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Festival Awards Q&A

The below, taken from an interview that CMU Business Editor Chris Cooke did with Festival Awards director James Drury, gives a succinct flavour of what it’s all about…

How did the Festival Awards come about?
The awards were launched by Virtual Festivals in 2004 as an online poll of its readers. For the first two years there wasn’t a ceremony and the trophies were driven to promoters’ offices across the country! Then, following demand from the industry, an actual awards ceremony was launched in 2006.

At what point did the event become its own entity, rather than something run by Virtual Festivals?
Festival Awards Ltd became an independent company in its own right in 2008.

How has the UK Festival Awards grown since it launched?
Since first starting as an online poll it has grown into an awards ceremony in its own right – the first one was at the O2 Academy Islington – and from there it expanded to Indigo2 at The O2 and, this year, at The Roundhouse. We’ve also added the UK Festival Conference, European Festival Awards, a festival industry website called Festival Insights, and a regional seminar programme called The City Sessions.

You introduced more ‘expert judged’ categories in 2011, why was that?
The Festival Awards celebrates the hard work of everyone in the festival industry and our aim is for it to be as inclusive as possible, so all festivals can benefit. In the past, most awards were decided by public vote, but we recognised that for some festivals, their fans might not be of the demographic to go online and vote. By introducing more judged categories, it means that all festivals can take part – and it’s really produced results: last year we had about 170 festivals taking part, this year it’s just over 200.

Why did you launch the Festival Conference?

Our awards event is probably the only time you’ll get so many people from the festival industry in one place at the same time, so there was an opportunity to enable everyone to get together on the day of the ceremony, with the aim of enabling the festival industry to become stronger through better networking and intelligent knowledge-sharing. Many festivals are run by very small teams and there are few opportunities to meet other people in the industry and discuss common challenges, so the UK Festival Conference aims to provide a platform for that to happen.

How do you see your conference fitting in with the other live sector and general music business conventions?
While many music industry conferences will feature a session on festivals, the UK Festival Conference is dedicated to this sector, meaning if you work in the industry you can have a full day of focus on topics which are of relevance to you.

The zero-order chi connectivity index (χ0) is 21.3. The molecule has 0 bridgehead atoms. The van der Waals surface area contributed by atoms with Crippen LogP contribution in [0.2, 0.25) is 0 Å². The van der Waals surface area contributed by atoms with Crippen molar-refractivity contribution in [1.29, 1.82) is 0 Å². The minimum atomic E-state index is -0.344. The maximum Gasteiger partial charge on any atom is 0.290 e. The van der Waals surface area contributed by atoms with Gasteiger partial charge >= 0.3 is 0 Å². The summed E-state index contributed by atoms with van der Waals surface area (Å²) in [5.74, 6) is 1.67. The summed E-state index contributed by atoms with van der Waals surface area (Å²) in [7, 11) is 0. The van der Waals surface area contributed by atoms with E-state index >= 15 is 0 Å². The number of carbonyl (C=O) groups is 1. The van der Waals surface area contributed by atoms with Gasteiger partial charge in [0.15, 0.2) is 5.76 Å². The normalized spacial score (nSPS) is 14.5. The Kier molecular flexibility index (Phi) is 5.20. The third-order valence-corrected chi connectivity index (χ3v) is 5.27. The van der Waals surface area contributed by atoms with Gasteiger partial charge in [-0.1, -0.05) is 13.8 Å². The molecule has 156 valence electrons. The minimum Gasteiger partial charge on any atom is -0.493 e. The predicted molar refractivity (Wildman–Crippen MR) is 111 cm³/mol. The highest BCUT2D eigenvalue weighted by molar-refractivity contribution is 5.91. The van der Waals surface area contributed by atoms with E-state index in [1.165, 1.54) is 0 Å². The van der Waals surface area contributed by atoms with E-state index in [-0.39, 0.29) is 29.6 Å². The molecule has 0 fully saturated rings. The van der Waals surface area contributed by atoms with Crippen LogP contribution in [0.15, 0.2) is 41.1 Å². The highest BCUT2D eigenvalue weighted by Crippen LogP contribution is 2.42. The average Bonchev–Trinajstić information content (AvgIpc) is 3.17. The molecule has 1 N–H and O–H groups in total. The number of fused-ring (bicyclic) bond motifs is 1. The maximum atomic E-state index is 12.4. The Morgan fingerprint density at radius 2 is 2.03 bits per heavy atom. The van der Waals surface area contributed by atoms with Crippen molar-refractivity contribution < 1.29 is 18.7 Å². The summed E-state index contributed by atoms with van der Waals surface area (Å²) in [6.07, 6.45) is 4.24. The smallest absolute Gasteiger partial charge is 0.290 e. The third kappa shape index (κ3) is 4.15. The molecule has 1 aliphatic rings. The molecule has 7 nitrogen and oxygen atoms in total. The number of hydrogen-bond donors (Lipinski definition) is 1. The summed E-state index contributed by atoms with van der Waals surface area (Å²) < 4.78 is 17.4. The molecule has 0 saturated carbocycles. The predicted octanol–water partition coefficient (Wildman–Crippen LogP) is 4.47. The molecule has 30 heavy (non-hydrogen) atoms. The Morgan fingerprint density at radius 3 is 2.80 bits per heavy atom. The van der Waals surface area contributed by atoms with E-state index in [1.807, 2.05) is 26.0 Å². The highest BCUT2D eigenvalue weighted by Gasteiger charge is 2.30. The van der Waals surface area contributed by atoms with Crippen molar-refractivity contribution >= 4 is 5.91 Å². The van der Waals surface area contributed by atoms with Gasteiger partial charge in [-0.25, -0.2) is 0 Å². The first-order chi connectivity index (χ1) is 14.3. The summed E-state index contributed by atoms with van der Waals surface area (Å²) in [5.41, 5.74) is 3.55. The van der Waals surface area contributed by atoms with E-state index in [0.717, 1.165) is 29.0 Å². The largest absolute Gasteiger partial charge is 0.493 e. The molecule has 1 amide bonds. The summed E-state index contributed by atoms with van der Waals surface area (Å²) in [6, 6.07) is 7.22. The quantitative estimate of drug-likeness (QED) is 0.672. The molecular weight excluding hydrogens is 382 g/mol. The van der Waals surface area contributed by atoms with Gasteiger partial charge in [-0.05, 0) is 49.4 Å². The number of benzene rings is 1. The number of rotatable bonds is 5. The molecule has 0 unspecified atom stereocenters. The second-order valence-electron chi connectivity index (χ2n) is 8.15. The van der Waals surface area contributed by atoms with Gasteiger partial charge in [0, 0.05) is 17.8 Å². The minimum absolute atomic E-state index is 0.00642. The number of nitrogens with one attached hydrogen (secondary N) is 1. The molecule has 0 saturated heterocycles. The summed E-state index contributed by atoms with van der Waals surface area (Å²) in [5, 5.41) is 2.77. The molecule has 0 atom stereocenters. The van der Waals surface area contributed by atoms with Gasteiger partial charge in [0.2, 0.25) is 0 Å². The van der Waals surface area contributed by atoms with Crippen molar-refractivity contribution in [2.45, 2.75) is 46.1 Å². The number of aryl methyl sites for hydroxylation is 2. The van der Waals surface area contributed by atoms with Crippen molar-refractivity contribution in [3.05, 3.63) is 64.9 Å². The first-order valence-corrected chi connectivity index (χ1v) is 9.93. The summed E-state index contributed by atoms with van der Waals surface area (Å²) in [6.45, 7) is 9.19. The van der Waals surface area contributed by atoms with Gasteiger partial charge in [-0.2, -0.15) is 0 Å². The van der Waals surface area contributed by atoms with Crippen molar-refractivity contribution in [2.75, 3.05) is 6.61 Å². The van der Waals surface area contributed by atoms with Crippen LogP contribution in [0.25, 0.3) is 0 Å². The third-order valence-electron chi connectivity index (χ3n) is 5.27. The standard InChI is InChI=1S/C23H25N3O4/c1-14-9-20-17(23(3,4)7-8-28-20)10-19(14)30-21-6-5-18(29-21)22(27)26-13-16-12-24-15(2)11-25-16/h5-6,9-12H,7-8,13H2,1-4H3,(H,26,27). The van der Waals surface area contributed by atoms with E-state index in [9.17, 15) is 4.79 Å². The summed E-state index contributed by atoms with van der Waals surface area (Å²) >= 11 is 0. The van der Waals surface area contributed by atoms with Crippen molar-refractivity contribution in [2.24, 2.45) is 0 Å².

How did the European awards come about?
Many European festivals used to come to the UK Festival Awards. Following a meeting with Christof Huber from European festivals association Yourope, he offered to help us grow into Europe. Eurosonic Noorderslag threw its support behind the event (the European Awards is the opening event of the annual conference and showcase festival in the Netherlands) and we were up and running!

How do the European awards differ from the UK awards, in terms of categories and voting process?
There are thirteen categories in the European Festival Awards, while the UK has more awards, otherwise they’re very similar in format. We have over 200 European festivals taking part, from around 32 countries, which is an incredible number of events considering this will be only its third year. We are very fortunate to have the support of so many promoters from across the continent.

As someone with an overview of the industry, do you think the UK festivals market is in good health at the moment?

There have been many media reports of the decline of the festival industry this year, but although it’s been challenging, the market remains healthy and people are still very keen to attend festivals – even making sacrifices in other expenditure in order to get tickets. The fact that so many festivals, such as T In The Park, V Festival, Green Man, Kendal Calling, Bestival and so on, sold out this year is proof of just how popular festivals still are.

What are the big issues affecting festival promoters?
With the economy hitting consumer confidence – and therefore making them cautious with expenditure – it’s more important than ever to keep a tight control on budgets so ticket prices don’t increase dramatically, no mean feat with many costs going up. The UK festival market is one of the most competitive in the world and promoters have to exercise great skill to stay on top.

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